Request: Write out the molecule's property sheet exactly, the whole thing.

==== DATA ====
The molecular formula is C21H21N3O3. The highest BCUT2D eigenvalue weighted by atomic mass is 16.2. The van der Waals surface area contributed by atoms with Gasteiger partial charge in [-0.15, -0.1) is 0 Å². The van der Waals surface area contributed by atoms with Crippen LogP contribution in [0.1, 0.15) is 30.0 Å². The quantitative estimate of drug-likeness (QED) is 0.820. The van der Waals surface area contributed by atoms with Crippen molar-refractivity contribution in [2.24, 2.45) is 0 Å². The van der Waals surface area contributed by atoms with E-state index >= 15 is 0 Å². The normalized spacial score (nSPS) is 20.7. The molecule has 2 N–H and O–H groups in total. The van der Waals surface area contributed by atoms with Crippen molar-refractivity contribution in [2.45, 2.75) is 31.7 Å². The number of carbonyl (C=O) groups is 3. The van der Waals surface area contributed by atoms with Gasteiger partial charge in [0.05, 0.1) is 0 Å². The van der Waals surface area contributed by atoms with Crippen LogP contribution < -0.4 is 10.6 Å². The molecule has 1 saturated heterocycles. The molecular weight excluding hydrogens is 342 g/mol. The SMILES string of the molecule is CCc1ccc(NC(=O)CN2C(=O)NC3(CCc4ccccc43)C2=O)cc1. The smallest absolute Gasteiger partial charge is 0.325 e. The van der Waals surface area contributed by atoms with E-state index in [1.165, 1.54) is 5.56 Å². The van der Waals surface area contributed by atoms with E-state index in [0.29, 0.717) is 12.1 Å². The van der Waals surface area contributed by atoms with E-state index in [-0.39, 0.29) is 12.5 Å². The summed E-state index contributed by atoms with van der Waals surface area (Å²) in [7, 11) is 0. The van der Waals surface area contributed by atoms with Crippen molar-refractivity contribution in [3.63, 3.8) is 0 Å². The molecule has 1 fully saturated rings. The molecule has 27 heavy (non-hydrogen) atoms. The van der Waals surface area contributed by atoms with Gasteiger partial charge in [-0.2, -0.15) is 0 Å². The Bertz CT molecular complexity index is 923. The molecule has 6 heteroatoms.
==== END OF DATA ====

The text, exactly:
The molecular formula is C21H21N3O3. The highest BCUT2D eigenvalue weighted by atomic mass is 16.2. The van der Waals surface area contributed by atoms with Gasteiger partial charge in [-0.15, -0.1) is 0 Å². The van der Waals surface area contributed by atoms with Crippen LogP contribution in [0.1, 0.15) is 30.0 Å². The quantitative estimate of drug-likeness (QED) is 0.820. The van der Waals surface area contributed by atoms with Crippen molar-refractivity contribution in [2.24, 2.45) is 0 Å². The van der Waals surface area contributed by atoms with E-state index >= 15 is 0 Å². The normalized spacial score (nSPS) is 20.7. The molecule has 2 N–H and O–H groups in total. The van der Waals surface area contributed by atoms with Crippen molar-refractivity contribution in [2.45, 2.75) is 31.7 Å². The number of carbonyl (C=O) groups is 3. The van der Waals surface area contributed by atoms with Gasteiger partial charge in [0.05, 0.1) is 0 Å². The van der Waals surface area contributed by atoms with Crippen LogP contribution < -0.4 is 10.6 Å². The molecule has 1 saturated heterocycles. The molecular weight excluding hydrogens is 342 g/mol. The SMILES string of the molecule is CCc1ccc(NC(=O)CN2C(=O)NC3(CCc4ccccc43)C2=O)cc1. The smallest absolute Gasteiger partial charge is 0.325 e. The van der Waals surface area contributed by atoms with E-state index in [1.165, 1.54) is 5.56 Å². The van der Waals surface area contributed by atoms with E-state index in [0.29, 0.717) is 12.1 Å². The van der Waals surface area contributed by atoms with E-state index in [-0.39, 0.29) is 12.5 Å². The summed E-state index contributed by atoms with van der Waals surface area (Å²) in [7, 11) is 0. The van der Waals surface area contributed by atoms with Crippen molar-refractivity contribution in [3.63, 3.8) is 0 Å². The molecule has 1 fully saturated rings. The molecule has 27 heavy (non-hydrogen) atoms. The van der Waals surface area contributed by atoms with Gasteiger partial charge in [-0.2, -0.15) is 0 Å². The Bertz CT molecular complexity index is 923. The molecule has 6 heteroatoms.